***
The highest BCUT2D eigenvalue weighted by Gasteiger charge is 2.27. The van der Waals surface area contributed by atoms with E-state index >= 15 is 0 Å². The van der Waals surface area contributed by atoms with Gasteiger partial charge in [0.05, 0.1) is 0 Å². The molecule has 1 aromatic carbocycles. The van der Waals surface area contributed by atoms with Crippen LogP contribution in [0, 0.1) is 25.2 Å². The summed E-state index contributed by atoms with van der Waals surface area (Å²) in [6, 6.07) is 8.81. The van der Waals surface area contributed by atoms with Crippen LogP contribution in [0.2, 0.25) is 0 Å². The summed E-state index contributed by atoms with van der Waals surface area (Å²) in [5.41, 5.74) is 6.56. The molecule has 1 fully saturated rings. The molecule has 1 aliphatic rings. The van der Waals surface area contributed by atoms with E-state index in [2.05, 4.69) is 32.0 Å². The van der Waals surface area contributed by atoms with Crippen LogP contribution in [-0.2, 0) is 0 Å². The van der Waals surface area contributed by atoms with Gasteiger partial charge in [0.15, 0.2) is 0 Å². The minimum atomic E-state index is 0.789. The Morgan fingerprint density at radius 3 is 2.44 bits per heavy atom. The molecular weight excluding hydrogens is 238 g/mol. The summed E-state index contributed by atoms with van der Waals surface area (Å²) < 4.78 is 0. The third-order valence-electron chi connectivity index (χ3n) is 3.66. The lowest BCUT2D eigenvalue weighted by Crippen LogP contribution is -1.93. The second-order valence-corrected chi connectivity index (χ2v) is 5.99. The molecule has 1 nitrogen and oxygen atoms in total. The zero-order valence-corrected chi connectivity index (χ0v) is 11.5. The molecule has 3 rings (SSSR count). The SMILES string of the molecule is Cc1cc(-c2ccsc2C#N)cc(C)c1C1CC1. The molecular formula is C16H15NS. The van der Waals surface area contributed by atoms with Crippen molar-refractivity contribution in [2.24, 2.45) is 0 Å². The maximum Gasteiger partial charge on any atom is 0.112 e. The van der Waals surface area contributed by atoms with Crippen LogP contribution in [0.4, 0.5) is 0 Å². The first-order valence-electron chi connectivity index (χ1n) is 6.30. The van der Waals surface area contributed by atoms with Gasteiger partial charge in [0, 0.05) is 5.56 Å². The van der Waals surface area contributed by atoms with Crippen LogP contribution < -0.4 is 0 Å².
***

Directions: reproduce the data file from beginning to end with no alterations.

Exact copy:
The highest BCUT2D eigenvalue weighted by Gasteiger charge is 2.27. The van der Waals surface area contributed by atoms with E-state index >= 15 is 0 Å². The van der Waals surface area contributed by atoms with Gasteiger partial charge in [0.05, 0.1) is 0 Å². The molecule has 1 aromatic carbocycles. The van der Waals surface area contributed by atoms with Crippen LogP contribution in [0, 0.1) is 25.2 Å². The summed E-state index contributed by atoms with van der Waals surface area (Å²) in [6, 6.07) is 8.81. The van der Waals surface area contributed by atoms with Crippen LogP contribution in [0.2, 0.25) is 0 Å². The summed E-state index contributed by atoms with van der Waals surface area (Å²) in [5.41, 5.74) is 6.56. The molecule has 1 fully saturated rings. The molecule has 1 aliphatic rings. The van der Waals surface area contributed by atoms with E-state index in [2.05, 4.69) is 32.0 Å². The van der Waals surface area contributed by atoms with Crippen LogP contribution in [-0.2, 0) is 0 Å². The van der Waals surface area contributed by atoms with Gasteiger partial charge in [0.15, 0.2) is 0 Å². The minimum atomic E-state index is 0.789. The Morgan fingerprint density at radius 3 is 2.44 bits per heavy atom. The molecular weight excluding hydrogens is 238 g/mol. The summed E-state index contributed by atoms with van der Waals surface area (Å²) < 4.78 is 0. The third-order valence-electron chi connectivity index (χ3n) is 3.66. The lowest BCUT2D eigenvalue weighted by Crippen LogP contribution is -1.93. The second-order valence-corrected chi connectivity index (χ2v) is 5.99. The molecule has 1 nitrogen and oxygen atoms in total. The zero-order valence-corrected chi connectivity index (χ0v) is 11.5. The molecule has 3 rings (SSSR count). The SMILES string of the molecule is Cc1cc(-c2ccsc2C#N)cc(C)c1C1CC1. The molecular formula is C16H15NS. The van der Waals surface area contributed by atoms with Crippen molar-refractivity contribution in [2.24, 2.45) is 0 Å². The maximum Gasteiger partial charge on any atom is 0.112 e. The van der Waals surface area contributed by atoms with Crippen LogP contribution in [0.4, 0.5) is 0 Å². The first-order valence-electron chi connectivity index (χ1n) is 6.30. The van der Waals surface area contributed by atoms with Gasteiger partial charge in [0, 0.05) is 5.56 Å². The van der Waals surface area contributed by atoms with Crippen LogP contribution < -0.4 is 0 Å².